Perhaps you have seen the television commercials which feature Sally Field as a spokesperson for Boniva, a drug that is used to treat and prevent osteoporosis in post-menopausal women.  Field is a widely recognized actress known for roles ranging from Gidget and a flying nun to Academy Award-winning performances in major motion pictures.  Apparently, she has been greatly benefited by taking Boniva and comes across as very genuine and sincere instead of just another celebrity-for-hire pitching for a pharmaceutical company.   Though the FDA approved the drug in 2003, I only became aware of Boniva’s existence recently through the tv ads.  I guess advertising really does work! 

Near the end of the television spot, Sally Field states, “I’ve got this one body and this one life.”  I fully understand the intent of her statement.  In the context of touting a medication that can increase bone density and curb premature bone loss, it is a call for people to avail themselves of a means of improving their health and quality of life.  I am extremely grateful to God for advances in medical science that have made possible the treatment and even cure of a multitude of diseases and conditions.  

There is no doubt that Coleman’s regimen of every-other-day injections of Neupogen (filgrastim) for the first seven years of his life kept him alive.  Even now, he is receiving periodic injections because of dramatic fluctuations in his neutrophil count that are leaving him with a suppressed immune system.  So, I definitely get the whole idea of “let’s take care of our bodies and live as healthily as possible.”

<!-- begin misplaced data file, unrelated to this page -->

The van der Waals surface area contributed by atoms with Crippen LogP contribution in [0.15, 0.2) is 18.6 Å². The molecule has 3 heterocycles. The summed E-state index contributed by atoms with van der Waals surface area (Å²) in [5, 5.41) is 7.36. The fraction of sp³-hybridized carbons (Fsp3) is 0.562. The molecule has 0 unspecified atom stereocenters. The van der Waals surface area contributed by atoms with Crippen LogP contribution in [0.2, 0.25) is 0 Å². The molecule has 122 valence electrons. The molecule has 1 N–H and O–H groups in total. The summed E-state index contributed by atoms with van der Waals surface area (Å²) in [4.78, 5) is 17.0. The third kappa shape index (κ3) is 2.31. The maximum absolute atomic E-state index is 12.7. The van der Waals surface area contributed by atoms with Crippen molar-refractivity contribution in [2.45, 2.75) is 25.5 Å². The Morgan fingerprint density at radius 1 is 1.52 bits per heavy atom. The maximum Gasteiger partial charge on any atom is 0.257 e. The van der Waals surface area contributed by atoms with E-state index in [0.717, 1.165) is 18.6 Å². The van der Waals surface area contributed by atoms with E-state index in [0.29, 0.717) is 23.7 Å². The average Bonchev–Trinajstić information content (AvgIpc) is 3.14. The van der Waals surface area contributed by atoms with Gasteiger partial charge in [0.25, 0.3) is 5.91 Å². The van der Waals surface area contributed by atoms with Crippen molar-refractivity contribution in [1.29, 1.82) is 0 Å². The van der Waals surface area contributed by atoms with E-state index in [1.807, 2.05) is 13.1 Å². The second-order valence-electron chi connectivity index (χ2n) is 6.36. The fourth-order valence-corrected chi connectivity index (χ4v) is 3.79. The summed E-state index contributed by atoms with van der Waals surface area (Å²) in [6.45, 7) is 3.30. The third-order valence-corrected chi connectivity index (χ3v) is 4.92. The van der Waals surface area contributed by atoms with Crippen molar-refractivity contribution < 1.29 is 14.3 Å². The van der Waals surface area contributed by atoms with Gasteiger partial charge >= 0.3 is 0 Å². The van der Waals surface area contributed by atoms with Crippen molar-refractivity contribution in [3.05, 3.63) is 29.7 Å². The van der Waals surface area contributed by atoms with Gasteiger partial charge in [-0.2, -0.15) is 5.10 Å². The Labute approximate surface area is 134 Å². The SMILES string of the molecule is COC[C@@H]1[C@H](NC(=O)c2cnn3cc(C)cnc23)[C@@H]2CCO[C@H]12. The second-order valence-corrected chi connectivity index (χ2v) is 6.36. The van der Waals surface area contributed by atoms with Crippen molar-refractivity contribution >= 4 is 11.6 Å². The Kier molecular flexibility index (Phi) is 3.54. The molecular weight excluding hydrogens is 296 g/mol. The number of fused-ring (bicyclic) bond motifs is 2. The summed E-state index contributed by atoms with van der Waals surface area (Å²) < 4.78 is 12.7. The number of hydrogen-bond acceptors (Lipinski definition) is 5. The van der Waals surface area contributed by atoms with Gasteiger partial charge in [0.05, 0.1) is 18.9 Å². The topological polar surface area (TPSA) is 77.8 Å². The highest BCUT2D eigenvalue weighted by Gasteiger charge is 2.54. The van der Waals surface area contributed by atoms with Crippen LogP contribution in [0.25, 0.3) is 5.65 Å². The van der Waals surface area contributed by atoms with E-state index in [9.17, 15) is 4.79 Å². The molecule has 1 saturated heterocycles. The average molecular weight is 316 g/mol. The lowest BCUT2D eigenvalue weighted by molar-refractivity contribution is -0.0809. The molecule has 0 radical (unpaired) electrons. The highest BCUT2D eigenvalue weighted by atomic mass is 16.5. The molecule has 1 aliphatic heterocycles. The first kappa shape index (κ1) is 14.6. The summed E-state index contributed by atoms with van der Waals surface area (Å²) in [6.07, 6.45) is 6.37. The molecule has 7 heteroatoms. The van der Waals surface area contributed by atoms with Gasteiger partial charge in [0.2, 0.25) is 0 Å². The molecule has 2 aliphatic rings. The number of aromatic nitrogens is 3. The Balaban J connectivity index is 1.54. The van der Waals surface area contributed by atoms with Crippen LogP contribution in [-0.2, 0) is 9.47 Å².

But, as a Christian, I am grateful that I’ve got more than “this one body and this one life.”  Boniva may prolong bone health for a significant number of years, but those bones will still eventually return to the dust from which they were made (Gen. 3:19; Eccl. 3:20).  This earthly life, even at its longest, is still just a mist that appears for a little while and then vanishes (James 4:14).  Is that all there is?  Just one body and one life?  Not even close!

When my earthly body is spent and dies, my soul (my true “life”) continues its existence uninterrupted.  My spirit will return to the God who gave it (Eccl. 12:7).  My soul will depart to be with Christ (Acts 7:59; Phil. 1:23).  There I will be in His presence in Paradise, in the bosom of Abraham, until I and all of God’s departed saints return with Christ on the last great Day to be joined with a new body that is perfect, imperishable, and fitted for God’s eternal kingdom (I Cor. 15:42-58; I Thess. 4:13-18).

Coleman’s next body will be free from congenital blood disorders and genetic abnormalities.  His mind and his body will be unimpaired, fully functional, and perfect.  He will speak.  His voice will join in the song of Moses and the song of the Lamb in praise to the Almighty and His Son.

That’s a whole lot better than Boniva!  Eternally better!

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